With Superman, Batman and Wonder Woman unavailable, the remaining heroes are faced with what might just be the end of the world.
IS IT ACCESSIBLE?
Holy convoluted plot-lines, Batman! This may in fact be the least accessible story we’ve looked at so far!
That title previously belonged to The Flash: Rebirth, so it is perhaps appropriate that these two are linked, with one being an indirect sequel of the other. Like Flash: Rebirth required you to have a decent knowledge of the Flash mythos, Final Crisis requires you to have at least a decent knowledge of the Justice League members, the Green Lantern Corps, Grant Morrison’s penchant for incredibly intense science-fiction concepts and a whole lot of comic-book jargon (and maybe Frankenstein and the Agents of S.H.A.D.E. – no, you didn’t read that wrong; Frankenstein’s monster is in this).
Heck, even the characters in the story aren’t overly fond of it:
But I’m in danger of getting ahead of myself there, so let’s just move on to the review stage.
WHAT’s THE VERDICT?
When I first read this comic-book, with my lesser knowledge of DC Super-heroes and their concepts, I came away confused and slightly disappointed.
Having re-read it, I could tell you what was going on, but I couldn’t promise you that it would make any sense. If I could compare this book to a superhero movie, it would be Batman v Superman: Dawn of Justice, due to the fact that its story is unnecessarily convoluted. However, in this case, it’s been dialled up to twelve. Yeah, that’s right. We skipped eleven. That’s how all over the place this comic-book is.
Although things get off to a good start, with the stakes raised high and the menace of Libra and the Gods of Apokolips feeling like a genuine threat, everything is soon undone as the stakes are continually upped to an unnecessary degree. First, it’s a story about super-villains targeting superheroes for an unseen master. Then, it’s about the return of a group of evil Gods. Then it’s about those Gods demonstrating their true power over mankind for the first time. And then the universe is collapsing because of course it is.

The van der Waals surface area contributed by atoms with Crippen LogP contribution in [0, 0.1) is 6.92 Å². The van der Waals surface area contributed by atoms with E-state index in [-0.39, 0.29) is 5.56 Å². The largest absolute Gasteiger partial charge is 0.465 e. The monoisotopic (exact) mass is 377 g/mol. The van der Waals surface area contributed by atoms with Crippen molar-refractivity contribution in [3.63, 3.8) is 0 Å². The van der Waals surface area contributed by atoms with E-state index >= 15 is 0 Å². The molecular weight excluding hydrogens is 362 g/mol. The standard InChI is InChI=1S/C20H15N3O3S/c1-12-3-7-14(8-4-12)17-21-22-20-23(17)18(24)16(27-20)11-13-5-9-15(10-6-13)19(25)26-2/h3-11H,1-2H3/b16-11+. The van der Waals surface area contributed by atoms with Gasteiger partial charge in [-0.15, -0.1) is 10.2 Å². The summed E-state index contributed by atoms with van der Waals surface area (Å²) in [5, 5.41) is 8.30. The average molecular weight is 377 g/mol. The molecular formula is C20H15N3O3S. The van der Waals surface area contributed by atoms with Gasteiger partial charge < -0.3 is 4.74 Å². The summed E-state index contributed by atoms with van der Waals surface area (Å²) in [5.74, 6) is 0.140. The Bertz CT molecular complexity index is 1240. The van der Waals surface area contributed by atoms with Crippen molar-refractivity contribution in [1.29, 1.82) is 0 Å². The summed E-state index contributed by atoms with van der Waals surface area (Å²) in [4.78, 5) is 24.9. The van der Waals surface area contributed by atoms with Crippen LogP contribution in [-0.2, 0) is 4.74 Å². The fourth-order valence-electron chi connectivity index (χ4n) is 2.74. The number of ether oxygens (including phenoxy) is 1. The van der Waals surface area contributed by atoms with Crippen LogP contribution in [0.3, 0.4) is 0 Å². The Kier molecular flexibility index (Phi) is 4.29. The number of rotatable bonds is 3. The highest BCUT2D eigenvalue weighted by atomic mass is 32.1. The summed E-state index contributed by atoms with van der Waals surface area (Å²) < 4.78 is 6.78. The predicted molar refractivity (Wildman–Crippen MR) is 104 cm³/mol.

Why are the stakes being so needlessly ramped up? I get that DC’s Crises generally endanger the multiverse, but that last part doesn’t seem to have anything to do with the story being told up to that point. It’s just – suddenly the whole multiverse is in danger.
And with every raising of the stakes, the book loses another bit of its soul, as it becomes less a story about character, as it does about ridiculous concepts that seem like they’ve been cooked up during a week-long drug bender.
And the more zany, unnecessary concepts are introduced into the story, the more the focus has to be given to said concepts and taken away from the characters. Characters who, by this point, just enter and exit with little time for exposition or emotional beats – never is this more apparent than when Batman shows up after several issue absence, is around for two pages and gets killed off. BATMAN GETS KILLED OFF. And it’s done in such a way that you can’t really bring yourself to care. BATMAN.
Beyond this severe mishandling of characters, everyone, for some reason, seems to understand and speak in this ridiculous jargon as if even the most Z-List of heroes has a decade worth of experience with studying and exploring the multiverse. If it was just, say, Superman, the Flash… maybe Wonder Woman and Batman, and a couple of others. Fine. But every superhero (and even some supporting characters) understands their weird cosmology to such a precise degree? Why? How?
The good thing about this book is that it demonstrates what things could look like if evil Gods made a power play on Earth. The bad thing is that the writing is so horribly intense, convoluted and nonsensical that it’s not worth getting in to see such a display of power.
I’ve decided to change-up my rating system going forward. I had considered it previously, but when looking at this comic, it’s incredibly difficult to quantify a rating that encapsulates its every facet. And so, in part inspired by my favourite podcast, The Weekly Planet, I’m going for a simple ‘thumbs up, thumbs down’ approach, because as TWP say, “there’s no nuance on the internet”. As such, I give this a New to Comics…
I will refine the look of that at some point in the future.
Anyway, this is particularly appropriate in this case, as one of the more important pages in this comic is: